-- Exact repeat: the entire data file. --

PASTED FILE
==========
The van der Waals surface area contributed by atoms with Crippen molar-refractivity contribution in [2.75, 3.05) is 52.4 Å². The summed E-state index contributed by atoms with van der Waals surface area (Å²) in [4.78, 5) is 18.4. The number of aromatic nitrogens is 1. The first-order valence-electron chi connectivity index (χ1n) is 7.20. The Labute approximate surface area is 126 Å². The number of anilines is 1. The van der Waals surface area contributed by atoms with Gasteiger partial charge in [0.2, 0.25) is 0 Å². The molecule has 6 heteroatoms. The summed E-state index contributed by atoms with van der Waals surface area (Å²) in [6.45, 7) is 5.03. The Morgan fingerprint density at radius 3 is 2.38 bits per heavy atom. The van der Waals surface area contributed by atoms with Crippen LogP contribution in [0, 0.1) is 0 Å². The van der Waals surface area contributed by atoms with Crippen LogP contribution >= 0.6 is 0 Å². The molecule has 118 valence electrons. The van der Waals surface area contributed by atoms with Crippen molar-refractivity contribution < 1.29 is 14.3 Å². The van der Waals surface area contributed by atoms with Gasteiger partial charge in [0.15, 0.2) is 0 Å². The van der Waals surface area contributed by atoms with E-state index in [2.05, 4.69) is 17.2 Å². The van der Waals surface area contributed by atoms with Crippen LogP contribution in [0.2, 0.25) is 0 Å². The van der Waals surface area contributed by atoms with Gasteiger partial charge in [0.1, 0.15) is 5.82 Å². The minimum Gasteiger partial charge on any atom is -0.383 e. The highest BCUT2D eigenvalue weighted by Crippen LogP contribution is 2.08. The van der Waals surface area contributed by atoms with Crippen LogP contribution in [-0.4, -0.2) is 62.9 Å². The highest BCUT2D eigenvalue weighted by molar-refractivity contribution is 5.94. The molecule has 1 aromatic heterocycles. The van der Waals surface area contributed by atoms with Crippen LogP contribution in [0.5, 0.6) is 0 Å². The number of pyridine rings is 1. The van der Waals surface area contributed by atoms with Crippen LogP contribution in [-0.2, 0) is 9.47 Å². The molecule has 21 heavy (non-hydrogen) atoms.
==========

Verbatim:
The van der Waals surface area contributed by atoms with Crippen molar-refractivity contribution in [2.75, 3.05) is 52.4 Å². The summed E-state index contributed by atoms with van der Waals surface area (Å²) in [4.78, 5) is 18.4. The number of aromatic nitrogens is 1. The first-order valence-electron chi connectivity index (χ1n) is 7.20. The Labute approximate surface area is 126 Å². The number of anilines is 1. The van der Waals surface area contributed by atoms with Gasteiger partial charge in [0.2, 0.25) is 0 Å². The molecule has 6 heteroatoms. The summed E-state index contributed by atoms with van der Waals surface area (Å²) in [6.45, 7) is 5.03. The Morgan fingerprint density at radius 3 is 2.38 bits per heavy atom. The van der Waals surface area contributed by atoms with Crippen LogP contribution in [0, 0.1) is 0 Å². The van der Waals surface area contributed by atoms with Crippen LogP contribution >= 0.6 is 0 Å². The molecule has 118 valence electrons. The van der Waals surface area contributed by atoms with Crippen molar-refractivity contribution < 1.29 is 14.3 Å². The van der Waals surface area contributed by atoms with Gasteiger partial charge in [0.15, 0.2) is 0 Å². The van der Waals surface area contributed by atoms with E-state index in [2.05, 4.69) is 17.2 Å². The van der Waals surface area contributed by atoms with Crippen LogP contribution in [0.2, 0.25) is 0 Å². The van der Waals surface area contributed by atoms with Gasteiger partial charge in [0.1, 0.15) is 5.82 Å². The minimum Gasteiger partial charge on any atom is -0.383 e. The highest BCUT2D eigenvalue weighted by Crippen LogP contribution is 2.08. The van der Waals surface area contributed by atoms with Crippen LogP contribution in [-0.4, -0.2) is 62.9 Å². The highest BCUT2D eigenvalue weighted by molar-refractivity contribution is 5.94. The molecule has 1 aromatic heterocycles. The van der Waals surface area contributed by atoms with Crippen LogP contribution in [0.5, 0.6) is 0 Å². The number of pyridine rings is 1. The van der Waals surface area contributed by atoms with Crippen LogP contribution in [-0.2, 0) is 9.47 Å². The molecule has 21 heavy (non-hydrogen) atoms.